Upon Reading Federico García Lorca in a Spanish Children’s Bookstore
We stepped from the rainy Madrid streets
Into a magical spell
Where miniature worlds
Spilled across bookshelves.
Some universes embroidered with scarlet trees,
Others gilded with golden leaves.
There were watercolour washes
Of cadmium and cobalt
Circling beneath a collage of cutout vellum.
Dipped in dark Art Nouveau ink
Were kissing cheeks
With otherworldly urchins.
It was a bricolage
De lugares mágicos--
Not of your high tea Wonderlands and Neverlands and Narnias…
Together we read twelve
Poetic fictions fashioned
Through a surreal cerulean horse,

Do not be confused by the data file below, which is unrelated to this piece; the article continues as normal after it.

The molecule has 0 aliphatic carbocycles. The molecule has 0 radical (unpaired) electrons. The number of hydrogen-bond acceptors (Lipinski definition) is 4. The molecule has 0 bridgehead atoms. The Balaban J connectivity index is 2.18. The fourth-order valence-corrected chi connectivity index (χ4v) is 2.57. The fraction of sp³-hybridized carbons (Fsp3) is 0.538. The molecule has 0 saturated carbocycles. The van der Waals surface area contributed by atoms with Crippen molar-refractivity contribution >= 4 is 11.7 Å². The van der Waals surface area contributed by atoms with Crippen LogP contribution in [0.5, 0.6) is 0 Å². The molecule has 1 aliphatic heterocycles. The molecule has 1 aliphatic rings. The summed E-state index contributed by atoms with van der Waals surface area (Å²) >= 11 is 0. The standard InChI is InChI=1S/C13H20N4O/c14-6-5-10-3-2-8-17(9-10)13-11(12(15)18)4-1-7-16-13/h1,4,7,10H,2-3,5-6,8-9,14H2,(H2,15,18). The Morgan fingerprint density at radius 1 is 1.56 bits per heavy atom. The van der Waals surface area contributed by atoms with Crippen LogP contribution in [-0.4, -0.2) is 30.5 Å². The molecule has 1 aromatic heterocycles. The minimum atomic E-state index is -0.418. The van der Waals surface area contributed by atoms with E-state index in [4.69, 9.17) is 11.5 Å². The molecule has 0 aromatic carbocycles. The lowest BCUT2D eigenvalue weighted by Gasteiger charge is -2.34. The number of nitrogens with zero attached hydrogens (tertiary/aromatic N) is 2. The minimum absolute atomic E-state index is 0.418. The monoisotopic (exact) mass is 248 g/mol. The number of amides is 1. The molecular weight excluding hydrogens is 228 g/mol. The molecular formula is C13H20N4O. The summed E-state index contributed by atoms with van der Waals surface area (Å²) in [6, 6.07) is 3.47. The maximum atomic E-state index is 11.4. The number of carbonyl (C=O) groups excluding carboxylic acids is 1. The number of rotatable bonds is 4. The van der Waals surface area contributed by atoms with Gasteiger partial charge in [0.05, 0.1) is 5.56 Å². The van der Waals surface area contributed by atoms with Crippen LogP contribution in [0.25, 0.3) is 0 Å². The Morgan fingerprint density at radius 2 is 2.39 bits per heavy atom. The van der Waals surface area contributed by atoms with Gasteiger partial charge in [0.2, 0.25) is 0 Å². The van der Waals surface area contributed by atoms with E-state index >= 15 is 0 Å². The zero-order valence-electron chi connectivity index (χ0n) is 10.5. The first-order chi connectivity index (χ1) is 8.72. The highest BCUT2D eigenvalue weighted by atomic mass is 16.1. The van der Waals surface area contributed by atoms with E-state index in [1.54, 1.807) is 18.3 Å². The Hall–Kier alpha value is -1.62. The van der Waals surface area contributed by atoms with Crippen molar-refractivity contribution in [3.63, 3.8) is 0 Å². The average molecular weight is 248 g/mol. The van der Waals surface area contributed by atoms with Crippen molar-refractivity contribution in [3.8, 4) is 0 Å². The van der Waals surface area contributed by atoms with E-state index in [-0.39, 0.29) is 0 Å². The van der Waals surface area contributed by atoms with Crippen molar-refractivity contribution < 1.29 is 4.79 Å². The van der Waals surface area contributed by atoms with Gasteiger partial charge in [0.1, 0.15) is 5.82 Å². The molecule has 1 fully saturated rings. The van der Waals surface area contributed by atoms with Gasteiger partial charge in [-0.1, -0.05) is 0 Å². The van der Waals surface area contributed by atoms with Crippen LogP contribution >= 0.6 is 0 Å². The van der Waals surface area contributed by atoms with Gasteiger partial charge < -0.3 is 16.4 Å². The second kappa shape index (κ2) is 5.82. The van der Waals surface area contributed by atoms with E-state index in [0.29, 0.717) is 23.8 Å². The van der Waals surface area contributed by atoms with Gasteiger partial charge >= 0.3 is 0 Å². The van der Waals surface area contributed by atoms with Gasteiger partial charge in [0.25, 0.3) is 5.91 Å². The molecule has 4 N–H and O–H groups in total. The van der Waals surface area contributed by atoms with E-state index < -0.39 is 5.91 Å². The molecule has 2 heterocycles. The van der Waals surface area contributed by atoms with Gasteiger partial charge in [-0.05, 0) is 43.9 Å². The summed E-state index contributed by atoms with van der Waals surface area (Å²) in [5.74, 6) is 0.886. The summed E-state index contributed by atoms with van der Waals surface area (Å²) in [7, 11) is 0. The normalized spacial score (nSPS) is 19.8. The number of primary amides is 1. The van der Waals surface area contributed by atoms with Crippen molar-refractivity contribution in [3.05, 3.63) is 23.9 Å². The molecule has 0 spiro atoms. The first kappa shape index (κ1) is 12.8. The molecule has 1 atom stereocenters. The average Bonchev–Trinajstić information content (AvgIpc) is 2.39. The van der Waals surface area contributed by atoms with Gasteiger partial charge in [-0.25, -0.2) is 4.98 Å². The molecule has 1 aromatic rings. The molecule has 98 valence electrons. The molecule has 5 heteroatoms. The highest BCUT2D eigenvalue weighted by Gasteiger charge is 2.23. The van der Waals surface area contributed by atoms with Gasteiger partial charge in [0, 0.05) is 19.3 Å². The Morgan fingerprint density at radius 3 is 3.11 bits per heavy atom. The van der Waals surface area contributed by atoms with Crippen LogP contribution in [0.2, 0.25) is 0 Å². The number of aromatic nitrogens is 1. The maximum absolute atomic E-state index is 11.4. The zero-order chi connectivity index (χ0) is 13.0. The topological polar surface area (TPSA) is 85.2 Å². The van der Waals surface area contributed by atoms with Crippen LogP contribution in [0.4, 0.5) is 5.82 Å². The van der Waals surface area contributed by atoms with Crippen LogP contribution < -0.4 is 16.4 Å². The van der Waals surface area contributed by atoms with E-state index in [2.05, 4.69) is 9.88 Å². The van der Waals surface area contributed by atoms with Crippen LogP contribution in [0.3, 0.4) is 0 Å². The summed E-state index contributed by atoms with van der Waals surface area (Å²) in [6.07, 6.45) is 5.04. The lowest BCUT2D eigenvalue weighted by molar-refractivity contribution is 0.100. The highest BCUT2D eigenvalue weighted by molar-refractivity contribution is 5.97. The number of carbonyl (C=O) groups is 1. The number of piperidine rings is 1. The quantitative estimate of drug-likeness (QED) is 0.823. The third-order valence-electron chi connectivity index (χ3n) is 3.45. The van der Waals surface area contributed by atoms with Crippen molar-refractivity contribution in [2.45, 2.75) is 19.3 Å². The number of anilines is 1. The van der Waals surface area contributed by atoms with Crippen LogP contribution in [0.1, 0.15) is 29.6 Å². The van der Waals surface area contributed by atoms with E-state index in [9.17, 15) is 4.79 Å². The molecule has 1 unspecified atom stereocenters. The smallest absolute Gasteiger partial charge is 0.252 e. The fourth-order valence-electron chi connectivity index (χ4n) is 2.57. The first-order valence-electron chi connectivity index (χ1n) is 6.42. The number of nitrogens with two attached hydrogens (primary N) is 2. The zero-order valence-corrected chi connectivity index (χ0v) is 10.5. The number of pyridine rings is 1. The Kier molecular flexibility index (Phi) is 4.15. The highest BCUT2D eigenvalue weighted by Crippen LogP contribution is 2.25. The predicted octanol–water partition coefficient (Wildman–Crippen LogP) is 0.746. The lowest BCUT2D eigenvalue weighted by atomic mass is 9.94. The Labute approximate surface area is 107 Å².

Tethered by conch shells,
Floating through the grainy ethereal portal,
Nuzzling the blind boy who extends a solitary candle
So that we might see
What we do not see.
From within the pages,
We hear a mother singing Lorca’s lullabies
To wide-eyed children
Mamá, bórdame en tu almohada.
de sus hijos
Into a sleep
of haunting Spanish love lyrics and magical meters.
And I wonder--
What is a child?
I see in your eyes
Down the winding tunnel
Dropping past your earthly age
To a kernel
Not yet popped
Into material form with pigments and papers
And Spanish conjugations--
A world in a seedling
Still unfolding, bordered and borderless.
Mary McCulley is a native Texan who currently teaches composition and literature courses at a small private school in the cornfields of Ohio. She is particularly fond of children's illustrated books and impressionistic art. Website.
The Ekphrastic Review
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